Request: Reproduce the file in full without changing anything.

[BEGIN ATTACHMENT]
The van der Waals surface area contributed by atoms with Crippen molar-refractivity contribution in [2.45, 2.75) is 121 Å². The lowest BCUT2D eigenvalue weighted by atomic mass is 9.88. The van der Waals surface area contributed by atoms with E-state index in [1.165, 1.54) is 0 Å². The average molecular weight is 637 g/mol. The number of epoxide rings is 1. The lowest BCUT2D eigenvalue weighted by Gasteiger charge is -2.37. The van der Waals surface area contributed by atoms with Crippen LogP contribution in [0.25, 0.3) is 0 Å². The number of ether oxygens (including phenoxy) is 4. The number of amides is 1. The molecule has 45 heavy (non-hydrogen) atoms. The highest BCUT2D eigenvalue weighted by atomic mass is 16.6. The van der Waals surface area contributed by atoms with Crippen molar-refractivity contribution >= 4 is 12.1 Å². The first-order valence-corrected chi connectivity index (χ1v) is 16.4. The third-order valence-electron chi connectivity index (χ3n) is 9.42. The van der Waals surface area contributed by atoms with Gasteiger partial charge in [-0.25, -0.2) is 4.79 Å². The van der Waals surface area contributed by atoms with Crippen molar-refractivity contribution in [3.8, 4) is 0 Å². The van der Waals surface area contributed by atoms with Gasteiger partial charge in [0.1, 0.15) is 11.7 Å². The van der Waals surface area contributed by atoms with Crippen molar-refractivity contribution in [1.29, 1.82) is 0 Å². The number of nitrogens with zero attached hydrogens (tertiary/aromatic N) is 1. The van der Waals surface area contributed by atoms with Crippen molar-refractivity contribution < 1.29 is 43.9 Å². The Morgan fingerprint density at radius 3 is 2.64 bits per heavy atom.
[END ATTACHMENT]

The van der Waals surface area contributed by atoms with Crippen molar-refractivity contribution in [2.45, 2.75) is 121 Å². The lowest BCUT2D eigenvalue weighted by atomic mass is 9.88. The van der Waals surface area contributed by atoms with E-state index in [1.165, 1.54) is 0 Å². The average molecular weight is 637 g/mol. The number of epoxide rings is 1. The lowest BCUT2D eigenvalue weighted by Gasteiger charge is -2.37. The van der Waals surface area contributed by atoms with Crippen LogP contribution in [0.25, 0.3) is 0 Å². The number of ether oxygens (including phenoxy) is 4. The number of amides is 1. The molecule has 45 heavy (non-hydrogen) atoms. The highest BCUT2D eigenvalue weighted by atomic mass is 16.6. The van der Waals surface area contributed by atoms with Crippen molar-refractivity contribution >= 4 is 12.1 Å². The first-order valence-corrected chi connectivity index (χ1v) is 16.4. The third-order valence-electron chi connectivity index (χ3n) is 9.42. The van der Waals surface area contributed by atoms with Gasteiger partial charge in [-0.25, -0.2) is 4.79 Å². The van der Waals surface area contributed by atoms with Crippen molar-refractivity contribution in [3.8, 4) is 0 Å². The van der Waals surface area contributed by atoms with Gasteiger partial charge in [0.1, 0.15) is 11.7 Å². The van der Waals surface area contributed by atoms with Crippen molar-refractivity contribution in [1.29, 1.82) is 0 Å². The number of nitrogens with zero attached hydrogens (tertiary/aromatic N) is 1. The van der Waals surface area contributed by atoms with Crippen molar-refractivity contribution < 1.29 is 43.9 Å². The Morgan fingerprint density at radius 3 is 2.64 bits per heavy atom.